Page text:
Pregnancy diet: What you should and shouldn’t be eating
How do you know what your pregnancy diet should include? Well Amelia Phillips, a registered nutritionist, trainer and Co-Founder of health and fitness program Voome, has answered all of our questions about what a pregnancy diet should and shouldn’t include.
Check out your new pregnancy diet cheat sheet below, courtesy of Amelia Phillips...
What foods should pregnant women avoid in their diet?
Basically, any foods where there could be an increased risk of some of the nastier bacteria such as listeria and salmonella (as this can harm both mother and baby).
Processed meats (ham, salami, mortadella) unless cooked at high temperature and eaten immediately.
Raw meat and seafood - cooked is fine.
Shellfish - Unless cooked and eaten immediately. For example, you shouldn’t eat raw oysters but cooked hot mussels are fine (the cooking kills the bugs).
Raw eggs (so no chocolate mousse), but cooked eggs are fine. In fact, new research shows that the yolk can remain runny providing there were no cracks in the eggs before cooking.
Soft cheese such as brie, camembert, ricotta, feta (unless cooked to high temp).
Processed cheeses like cottage or cream cheese are fine if eaten within two days of opening.
Soft serve ice-cream (packaged ice-cream is fine but don't go overboard!)
Sprouts (such as alfalfa) - The bugs thrive in sprouts
Be careful of any foods sitting in Bain Maries in food courts or pre-packaged at cafes. The nasty bugs thrive in warm temperatures (5-50 degrees). Use your discretion about the food handling in shops.
Alcohol and large doses of caffeine (one coffee per day fine).
Are there certain foods that are more likely to give you morning sickness?
Absolutely not. However small frequent light healthy snacks can help relieve the symptoms. My go to’s include multigrain toast, corn or rice cakes, air-popped popcorn, and bananas.
What are the best foods for pregnant women to include in their diet?
Big life changes such as moving house, a new job and pregnancy have been shown to be ideal times for successful habit changes. Pregnancy is the perfect time to adopt healthier habits, both you and bub will benefit and maintaining appropriate weight gain can make the pregnancy more comfortable and safer. Your body is demanding so many more nutrients from your diet, and baby takes priority so your body delivers vital nutrients to bub first then you. Therefore your motto should be ‘eat nutrients for two’ not ‘eat for two.’
Stick to whole foods as much as possible, minimise foods from a packet. Apart from all the usual healthy suspects (veggies, fruit, lean proteins), there are a few particularly important foods to include.
Iron-rich foods: Lean red meat (twice per week), dark green leafies, broccoli, legumes and iron-fortified cereals.
Omega-rich foods: Oily fish (cooked - such as salmon, sardines), walnuts, eggs, olive oil and green leafies. You can take a fish oil supplement but check with your doctor because it is not recommended with some pregnancy conditions (such as blood conditions).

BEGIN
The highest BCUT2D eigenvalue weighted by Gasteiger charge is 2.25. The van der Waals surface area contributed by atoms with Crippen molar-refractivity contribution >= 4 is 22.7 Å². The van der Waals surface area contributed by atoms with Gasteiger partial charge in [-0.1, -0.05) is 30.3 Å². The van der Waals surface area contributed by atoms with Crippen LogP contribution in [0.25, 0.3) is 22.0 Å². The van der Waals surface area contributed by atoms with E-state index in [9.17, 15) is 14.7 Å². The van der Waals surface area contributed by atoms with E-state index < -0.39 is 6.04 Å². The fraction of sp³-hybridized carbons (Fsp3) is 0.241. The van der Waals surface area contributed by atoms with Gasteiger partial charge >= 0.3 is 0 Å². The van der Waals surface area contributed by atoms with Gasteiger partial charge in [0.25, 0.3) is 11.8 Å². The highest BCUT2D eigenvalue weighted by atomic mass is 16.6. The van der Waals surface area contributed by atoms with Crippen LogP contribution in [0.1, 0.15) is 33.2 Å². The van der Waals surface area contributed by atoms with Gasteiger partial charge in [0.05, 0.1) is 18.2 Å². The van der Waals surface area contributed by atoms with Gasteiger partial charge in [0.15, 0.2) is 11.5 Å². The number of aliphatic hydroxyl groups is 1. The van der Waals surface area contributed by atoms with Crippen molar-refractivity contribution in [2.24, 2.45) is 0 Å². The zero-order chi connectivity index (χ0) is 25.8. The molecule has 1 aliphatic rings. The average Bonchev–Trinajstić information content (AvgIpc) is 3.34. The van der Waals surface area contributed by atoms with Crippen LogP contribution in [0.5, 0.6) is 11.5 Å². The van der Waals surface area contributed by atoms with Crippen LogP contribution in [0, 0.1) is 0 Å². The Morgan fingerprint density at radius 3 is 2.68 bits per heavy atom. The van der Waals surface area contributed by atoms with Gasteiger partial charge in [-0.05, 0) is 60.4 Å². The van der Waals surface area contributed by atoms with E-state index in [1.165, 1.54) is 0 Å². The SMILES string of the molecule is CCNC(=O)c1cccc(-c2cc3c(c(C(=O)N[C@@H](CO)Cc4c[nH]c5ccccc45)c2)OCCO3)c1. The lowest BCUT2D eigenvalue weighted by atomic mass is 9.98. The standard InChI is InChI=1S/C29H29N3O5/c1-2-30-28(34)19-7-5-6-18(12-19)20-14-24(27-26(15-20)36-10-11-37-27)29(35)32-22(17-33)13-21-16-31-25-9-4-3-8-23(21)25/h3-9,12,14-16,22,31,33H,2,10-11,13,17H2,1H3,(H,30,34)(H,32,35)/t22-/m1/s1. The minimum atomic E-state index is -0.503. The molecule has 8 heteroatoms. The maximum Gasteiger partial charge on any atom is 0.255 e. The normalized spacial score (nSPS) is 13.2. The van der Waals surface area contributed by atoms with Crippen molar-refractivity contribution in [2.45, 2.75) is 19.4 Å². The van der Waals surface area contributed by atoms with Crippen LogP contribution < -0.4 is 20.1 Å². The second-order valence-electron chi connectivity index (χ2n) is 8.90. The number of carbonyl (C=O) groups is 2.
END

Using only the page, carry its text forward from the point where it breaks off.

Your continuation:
Good quality carbohydrates: Grainy bread and low sugar/high fibre cereals are important not just for the high fibre (helps with constipation) but also they are fortified with iodine which is crucial for a healthy pregnancy.
More green veggies: Any green veggie is really the silver bullet of health for Pregnancy.
From iron to folate to fibre and a myriad of anti-inflammatory properties, this really is your pregnancy secret weapon. Each meal, try to sneak in something green (wilted spinach or avo for breakfast), a fresh green juice, frozen peas with some olive oil and almond slivers, just make it happen!
Should your diet change at different points/trimesters throughout your pregnancy?
The only real change throughout the trimesters is energy requirements. In the first trimester, your energy needs barely change so you don’t need to eat more. The challenge here is managing fatigue, morning sickness and cravings from hormonal changes. Find healthy versions of your cravings foods (popcorn instead of crisps, low fat choc milk instead of a choc bar).
Trimester two energy needs increase to an extra 340 calories per day (equivalent to three bananas) and trimester three around 450 calories per day (around a main meal). Heavier people require less than this. Keep an eye on iron and sugar intake as the pregnancy progresses, keep iron intake up and sugar intake low as you progress.
Why do pregnant women get cravings? And how should they approach cravings – should they just listen to their body or follow a strict diet instead?
Being a mum of four I can tell you that those cravings are real and can consume you!
Instead of fighting them (you won’t win!), find healthy versions to satisfy them. Here are my go-to cravings swaps that worked for me and my clients:
Chocolate - swap for a good quality chocolate milk drink powder (the healthy chef does a great one). It’s much lower in calories and higher in nutrients. Or dipping fruit in dark chocolate is a great alternative too.
Sweet treat - Swap for jam on grainy toast
Ice cream - Yoghurt and fruit or homemade rice pudding
Crisps - Popcorn or nuts
Hot chips: Homemade veggie chips (slice with mandolin, drizzle with olive oil, sprinkle of dried paprika and 5 minutes in the oven).
What is an ideal ‘day on a plate’ for a pregnant woman?
Breakfast - Alternate porridge with fruit and eggs, spinach, baked beans on toast
Morning tea - Rice cakes with carrots and cashew nut butter
Lunch - Toasted spinach cheese and tomato sandwich
Afternoon tea - Unsweetened yoghurt with fruit and nuts
Dinner - Protein and veggies (red meat twice per week, oily fish twice per week)
You can find out more about Amelia and her Voome Kickstarter Program and Power through Pregnancy Program at www.voome.com.au.
What did your pregnancy diet consist of? Did you have pregnancy cravings?